I hear ya, man. I too, live in your world. A world where business people demand reports. Complex reports. Reports which are easily built with complex stored procedures. In this world it is easy to think that the database is king and it drives the application. That line of thought leads to complex database TSQL code, views, functions, and stored procedures.
Certainly if it is truly a report you need then a complex sql statement may be the answer. However, you want to know how to break out of that data-driven world and enter an object oriented world.
I think typical OO design tutorials won't do you justice. Who cares if a dog is a type of an animal and a German Shepherd is a type of dog. That doesn't explain how you do business at your job. Furthermore that is only an example of OO inheritance. Other OO patterns such as composition and dependency injection are much more useful most of the time.
The way I think you should approach your next project or task is to forget about the database temporarily. Pretend that you live in a magical world where getting data from the database doesn't have to happen and writing data back to the database also doesn't have to occur. You live in a world where your objects are always populated with the right data. Model your objects first in that abstract world. After doing so, then (and only then) concern yourself with the messy implementation details of getting and writing to the database. The database is only there to persist your data. Your data is alive because you've already modeled it to fit within the rules of your domain.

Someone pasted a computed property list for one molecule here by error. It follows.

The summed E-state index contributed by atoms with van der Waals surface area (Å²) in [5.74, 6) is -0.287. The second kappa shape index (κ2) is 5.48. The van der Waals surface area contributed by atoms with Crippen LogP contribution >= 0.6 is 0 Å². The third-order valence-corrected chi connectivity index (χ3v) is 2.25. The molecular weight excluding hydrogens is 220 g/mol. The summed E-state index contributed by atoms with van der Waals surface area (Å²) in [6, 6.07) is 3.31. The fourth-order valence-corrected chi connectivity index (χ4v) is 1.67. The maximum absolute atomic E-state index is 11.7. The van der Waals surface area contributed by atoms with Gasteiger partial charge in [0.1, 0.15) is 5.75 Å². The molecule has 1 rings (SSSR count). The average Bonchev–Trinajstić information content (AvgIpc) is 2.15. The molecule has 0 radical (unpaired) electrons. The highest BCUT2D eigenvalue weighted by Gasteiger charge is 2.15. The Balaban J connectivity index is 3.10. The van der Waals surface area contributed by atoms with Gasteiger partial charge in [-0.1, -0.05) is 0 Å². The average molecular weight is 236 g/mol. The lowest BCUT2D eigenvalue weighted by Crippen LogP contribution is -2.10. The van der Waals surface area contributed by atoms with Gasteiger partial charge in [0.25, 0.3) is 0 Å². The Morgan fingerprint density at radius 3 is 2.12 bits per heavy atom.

Understanding UML will help tremendously for this type of modeling. Use UML designs first to model your domain. Then code to those designs. Then work them to fit within the constrains of your database.
Eric Evans "Domain Driven Design" is a great book which hammers this and many other related points home. He makes the point that domain modeling is THE crucial element to successfully modeling an application. He goes on to point out that object oriented design lends itself better to domain modeling than any other type of programming paradigm.
Good luck. Once you embrace the fully modeled, fully typed world of objects, you'll never want to parse another dataset again.